On March 7, Utah repealed and replaced its Social Media Regulation Act, which had previously been challenged in a pair of lawsuits by NetChoice and the Foundation for Individual Rights and Expression.  The replacement legislation is spread across two enacted bills, SB 194 and HB 464.  SB 194 contains the bulk of the legislation’s general provisions, while HB 464 includes a private right of action for certain harms associated with a minor’s use of algorithmically curated social media. We summarize below some of the key features of the new legislation, which will go into effect on October 1, 2024.

  • Scope.  The laws apply to “social media companies,” entities that “own or operate[] a social media service.”  A “social media service” is any “public website or application” that (i) displays content “primarily generated” by account holders, (ii) permits individuals to register as account holders and create profiles visible to the public or to users specified by the account holder, (iii) “connects account holders to allow users to interact socially with each other” within the service, (iv) enables each account holder to view a list of other account holders “with whom the account holder shares a connection within the system,” and (v) allows account holders to post content viewable by others.  The definition of a social media service does not include email, cloud storage, or document viewing, sharing, or collaboration services.  The provisions described below generally apply to “Utah minor account holders,” Utah residents who are under the age of 18.
  • Age assurance and parental consent.  The Social Media Regulation Act required age verification of new and existing Utah account holders and prohibited allowing individuals under the age of 18 to hold an account without express parental consent.  Instead, SB 194 requires that social media companies implement an age assurance system to determine whether the individual is a minor.  This determination must be made using measures “reasonably calculated” to determine whether an account holder is a minor “with an accuracy rate of at least 95%,” and an account holder must be permitted to request review of the determination.  SB 194 does notrequire that individuals determined to be minors secure parental consent to create or access an account.  However, parental consent would be required before certain functionality could be used.  SB 194 also requires rulemaking to determine appropriate means of performing age assurance and securing verifiable parental consent, and social media companies that implement mechanisms that comply with such rules will benefit from safe harbor protections.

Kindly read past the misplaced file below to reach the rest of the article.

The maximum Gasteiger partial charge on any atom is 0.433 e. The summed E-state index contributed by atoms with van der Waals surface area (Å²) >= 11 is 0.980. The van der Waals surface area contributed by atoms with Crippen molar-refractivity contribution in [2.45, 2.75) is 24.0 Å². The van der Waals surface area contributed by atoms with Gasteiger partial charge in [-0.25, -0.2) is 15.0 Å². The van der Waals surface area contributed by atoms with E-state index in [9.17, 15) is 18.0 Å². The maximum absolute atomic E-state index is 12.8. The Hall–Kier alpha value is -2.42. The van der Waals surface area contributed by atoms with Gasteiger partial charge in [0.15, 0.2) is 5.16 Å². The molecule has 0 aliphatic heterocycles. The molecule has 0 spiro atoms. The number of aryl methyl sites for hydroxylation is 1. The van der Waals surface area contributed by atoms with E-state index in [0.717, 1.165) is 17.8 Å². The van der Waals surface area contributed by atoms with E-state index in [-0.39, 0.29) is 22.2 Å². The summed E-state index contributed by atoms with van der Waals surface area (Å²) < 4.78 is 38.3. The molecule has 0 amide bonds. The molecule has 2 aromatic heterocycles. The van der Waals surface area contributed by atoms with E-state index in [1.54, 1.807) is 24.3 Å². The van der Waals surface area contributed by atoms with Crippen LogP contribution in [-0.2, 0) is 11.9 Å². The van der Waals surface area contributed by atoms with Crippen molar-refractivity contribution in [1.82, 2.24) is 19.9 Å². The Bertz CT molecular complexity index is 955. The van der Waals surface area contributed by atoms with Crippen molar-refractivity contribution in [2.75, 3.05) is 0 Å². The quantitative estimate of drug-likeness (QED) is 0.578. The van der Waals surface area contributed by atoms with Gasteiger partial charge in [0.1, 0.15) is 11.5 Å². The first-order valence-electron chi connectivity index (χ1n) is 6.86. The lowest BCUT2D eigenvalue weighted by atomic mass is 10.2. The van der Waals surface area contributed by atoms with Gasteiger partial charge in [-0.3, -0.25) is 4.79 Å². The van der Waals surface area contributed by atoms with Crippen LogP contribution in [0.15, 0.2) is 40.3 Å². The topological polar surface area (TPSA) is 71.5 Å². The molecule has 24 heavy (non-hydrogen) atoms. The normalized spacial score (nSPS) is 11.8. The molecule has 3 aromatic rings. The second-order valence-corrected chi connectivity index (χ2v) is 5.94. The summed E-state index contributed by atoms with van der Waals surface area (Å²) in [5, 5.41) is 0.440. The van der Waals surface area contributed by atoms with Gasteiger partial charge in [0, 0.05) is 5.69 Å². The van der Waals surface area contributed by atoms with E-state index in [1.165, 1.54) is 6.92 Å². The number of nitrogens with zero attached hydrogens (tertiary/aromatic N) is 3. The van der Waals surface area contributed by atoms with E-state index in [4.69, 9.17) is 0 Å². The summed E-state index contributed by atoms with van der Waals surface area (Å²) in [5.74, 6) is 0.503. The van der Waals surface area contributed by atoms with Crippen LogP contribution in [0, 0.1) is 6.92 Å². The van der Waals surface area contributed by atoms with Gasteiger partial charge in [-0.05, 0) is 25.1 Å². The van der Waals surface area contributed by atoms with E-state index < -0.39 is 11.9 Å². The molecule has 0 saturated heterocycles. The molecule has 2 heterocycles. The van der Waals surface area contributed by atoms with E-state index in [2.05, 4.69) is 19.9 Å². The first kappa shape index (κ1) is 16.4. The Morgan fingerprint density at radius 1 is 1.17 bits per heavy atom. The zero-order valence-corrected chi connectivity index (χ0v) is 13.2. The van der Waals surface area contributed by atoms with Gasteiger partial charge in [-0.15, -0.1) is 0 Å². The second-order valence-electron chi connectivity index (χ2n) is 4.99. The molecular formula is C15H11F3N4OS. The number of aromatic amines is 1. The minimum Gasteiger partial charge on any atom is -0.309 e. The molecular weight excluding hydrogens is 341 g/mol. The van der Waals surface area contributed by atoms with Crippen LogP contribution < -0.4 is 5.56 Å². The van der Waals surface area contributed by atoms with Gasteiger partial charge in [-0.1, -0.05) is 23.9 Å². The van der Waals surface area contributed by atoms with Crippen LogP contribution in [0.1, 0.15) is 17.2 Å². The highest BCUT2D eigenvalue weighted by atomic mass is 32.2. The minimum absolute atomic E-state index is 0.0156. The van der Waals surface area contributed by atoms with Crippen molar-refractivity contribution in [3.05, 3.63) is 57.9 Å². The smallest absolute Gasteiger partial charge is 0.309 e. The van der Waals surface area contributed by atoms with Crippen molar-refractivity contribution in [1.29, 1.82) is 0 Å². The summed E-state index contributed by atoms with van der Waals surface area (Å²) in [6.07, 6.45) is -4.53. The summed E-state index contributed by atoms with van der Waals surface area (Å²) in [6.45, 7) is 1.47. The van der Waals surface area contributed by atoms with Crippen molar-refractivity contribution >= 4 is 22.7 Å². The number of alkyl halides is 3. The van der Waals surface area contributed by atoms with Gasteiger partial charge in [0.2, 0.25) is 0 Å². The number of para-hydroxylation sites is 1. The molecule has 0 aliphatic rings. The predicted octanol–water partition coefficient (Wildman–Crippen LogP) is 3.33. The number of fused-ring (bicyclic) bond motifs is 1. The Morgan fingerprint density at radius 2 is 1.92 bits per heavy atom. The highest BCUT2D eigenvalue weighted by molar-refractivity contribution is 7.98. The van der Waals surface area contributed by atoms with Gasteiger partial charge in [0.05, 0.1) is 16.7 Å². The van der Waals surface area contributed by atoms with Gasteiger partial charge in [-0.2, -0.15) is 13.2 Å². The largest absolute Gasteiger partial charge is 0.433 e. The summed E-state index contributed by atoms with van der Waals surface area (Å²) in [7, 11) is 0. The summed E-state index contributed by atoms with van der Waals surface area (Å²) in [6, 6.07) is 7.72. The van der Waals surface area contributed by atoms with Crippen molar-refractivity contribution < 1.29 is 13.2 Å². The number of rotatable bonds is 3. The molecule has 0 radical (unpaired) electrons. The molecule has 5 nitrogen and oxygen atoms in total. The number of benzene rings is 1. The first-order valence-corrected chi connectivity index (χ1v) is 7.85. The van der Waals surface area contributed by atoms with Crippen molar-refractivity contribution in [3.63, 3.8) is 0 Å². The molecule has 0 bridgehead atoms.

• Default settings.  The Social Media Regulation Act established certain limitations on accounts held by minors with parental consent, some of which are also included under SB 194.  SB 194 requires default settings for minors, including restricting the visibility and searchability of a minor account holder’s account and posts, limiting collection and sale of data from a minor account holder, and restricting direct messaging by minor account holders.  A minor account holder may not modify these settings unless the social media company first obtains verifiable parental consent for them to do so.  SB 194 does not adopt some of the defaults and other requirements under the Social Media Regulation Act, including time-of-day usage restrictions and categorical prohibitions on advertising and targeted suggestions.
  • Other data handling requirements.  SB 194 requires social media companies to implement “reasonable security measures” to protect minors’ data, provide a notice describing how information from minor users is collected and used, and implement a system through which a minor user can request that their data be deleted and removed from the social media service.
  • Restrictions on user engagement.  SB 194 imposes a ban on certain features that “prolong user engagement” for minor accounts, including “autoplay functions that continuously play content without user interaction,” “scroll or pagination that loads additional content as long as the user continues scrolling,” and “push notifications prompting repeated user engagement.”
  • Supervisory tools.  The Social Media Regulation Act required social media companies to allow parents broad access to their minor children’s accounts and enable parents to set usage restrictions.  Under SB 194, social media companies are required to provide minor account holders with the option of designating an individual to supervise their account.  The designated supervisor must be able to set usage limits, schedule mandatory breaks, and view a range of information regarding usage, connected accounts, and settings.